Interecophil

    Excellent book. Should be read by anyone interested in liberatory pedagogy, cultural competency training, diversity initiatives in institutional settings, and anyone interested in learning more about the history and ongoing colonization of Indigenous peoples in Canada

  3. 5 out of 5

    Emily Eaton

    This book helped me see some things more clearly. I found its focus on regaining control and jurisdiction over education helpful - this is by no means a new effort my Indigenous Nations, but it must be at the centre of decolonization. Decolonization of education can't just be indigenization and it can't just focus on cultural content. The focus on trauma is also useful - trauma can be a double edged sword, it's necessary to recognize, but on the other hand it re-pathologizes those who have gone This book helped me see some things more clearly. I found its focus on regaining control and jurisdiction over education helpful - this is by no means a new effort my Indigenous Nations, but it must be at the centre of decolonization. Decolonization of education can't just be indigenization and it can't just focus on cultural content. The focus on trauma is also useful - trauma can be a double edged sword, it's necessary to recognize, but on the other hand it re-pathologizes those who have gone through it. The interviews with Indigenous students and professors were also very useful, where school often erodes identity and self-worth. It's important to acknowledge the emotional impacts of parts of the curriculum including adequate time for debriefing and preparing. Making sure Indigenous students are safe in the classroom when they are the minority is paramount - Cote-Meek provides some ideas on how to begin to do that. She ends with Sandy Grande's Red pedagogy as a liberatory project where racism is confronted and sovereignty is centred.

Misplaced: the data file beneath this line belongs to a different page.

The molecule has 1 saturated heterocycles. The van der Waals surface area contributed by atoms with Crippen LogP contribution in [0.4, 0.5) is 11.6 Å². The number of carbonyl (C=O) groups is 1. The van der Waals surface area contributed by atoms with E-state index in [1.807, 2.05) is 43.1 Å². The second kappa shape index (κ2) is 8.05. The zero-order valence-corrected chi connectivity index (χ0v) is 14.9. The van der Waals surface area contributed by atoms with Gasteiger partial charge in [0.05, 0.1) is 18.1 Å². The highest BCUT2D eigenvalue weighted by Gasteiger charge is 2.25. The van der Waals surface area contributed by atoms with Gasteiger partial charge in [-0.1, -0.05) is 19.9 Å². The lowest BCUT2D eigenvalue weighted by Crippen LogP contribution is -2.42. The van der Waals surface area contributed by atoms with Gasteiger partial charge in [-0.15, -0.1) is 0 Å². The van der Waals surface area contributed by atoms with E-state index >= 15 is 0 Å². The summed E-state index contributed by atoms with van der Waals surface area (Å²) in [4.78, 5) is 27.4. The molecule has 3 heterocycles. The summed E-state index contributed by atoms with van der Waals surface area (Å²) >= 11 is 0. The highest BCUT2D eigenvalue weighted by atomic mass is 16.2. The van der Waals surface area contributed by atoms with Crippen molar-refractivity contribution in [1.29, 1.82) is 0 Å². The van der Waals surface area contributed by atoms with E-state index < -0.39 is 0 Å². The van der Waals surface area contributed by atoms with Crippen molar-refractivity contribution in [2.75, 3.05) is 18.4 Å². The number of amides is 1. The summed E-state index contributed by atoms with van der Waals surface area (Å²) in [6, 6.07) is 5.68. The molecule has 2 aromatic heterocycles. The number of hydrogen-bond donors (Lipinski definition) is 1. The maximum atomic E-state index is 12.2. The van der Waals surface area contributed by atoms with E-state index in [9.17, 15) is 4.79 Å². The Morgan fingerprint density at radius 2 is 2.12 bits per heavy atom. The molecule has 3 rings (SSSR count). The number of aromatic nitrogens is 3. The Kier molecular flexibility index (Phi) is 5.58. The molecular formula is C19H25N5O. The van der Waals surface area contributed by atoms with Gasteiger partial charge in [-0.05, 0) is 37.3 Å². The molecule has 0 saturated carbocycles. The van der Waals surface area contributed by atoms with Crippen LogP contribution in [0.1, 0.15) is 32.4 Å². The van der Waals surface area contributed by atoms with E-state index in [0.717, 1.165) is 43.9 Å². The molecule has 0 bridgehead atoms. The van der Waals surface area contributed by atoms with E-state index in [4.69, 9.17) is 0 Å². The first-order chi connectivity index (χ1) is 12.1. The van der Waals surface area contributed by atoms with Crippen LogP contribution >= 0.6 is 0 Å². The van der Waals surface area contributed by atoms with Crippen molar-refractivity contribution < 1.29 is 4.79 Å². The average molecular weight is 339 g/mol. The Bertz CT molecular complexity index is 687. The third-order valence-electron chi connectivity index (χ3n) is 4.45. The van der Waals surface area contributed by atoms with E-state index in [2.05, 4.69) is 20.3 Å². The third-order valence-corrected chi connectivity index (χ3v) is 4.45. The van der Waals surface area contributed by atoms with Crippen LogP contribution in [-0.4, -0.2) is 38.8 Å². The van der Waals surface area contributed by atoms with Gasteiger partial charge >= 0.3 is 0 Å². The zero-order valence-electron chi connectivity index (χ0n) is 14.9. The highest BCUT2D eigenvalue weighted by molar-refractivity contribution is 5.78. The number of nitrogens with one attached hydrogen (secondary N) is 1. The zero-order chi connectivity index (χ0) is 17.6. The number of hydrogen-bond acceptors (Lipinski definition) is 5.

4. 4 out of 5

    Caroline Ross

    Fantastic read for post secondary educators.

  5. 5 out of 5

    Katie

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    Jill Barlow

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    Ciskoski

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    Cathy

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    Rylee Godin

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    Rachel

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    Alexandra Hodson-Hanson

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    Mark Solomon

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    Dy-an

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    Gladys Rowe

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    Britney

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    Harmanjyot Cheema

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    Shade Edwards

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    Lane Bourbonnière

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    Paul Edward

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    Charlotte Nesbitt

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    Dtrmn8r

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    Josh Pattison

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    WPIRG

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    Mary Shelton

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    AV

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    Mallory Foutch

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    HeBookReadGood

  47. 5 out of 5

    Nicky

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    Nigel Orr

  49. 4 out of 5

    Phạm N.

  50. 5 out of 5

    Zack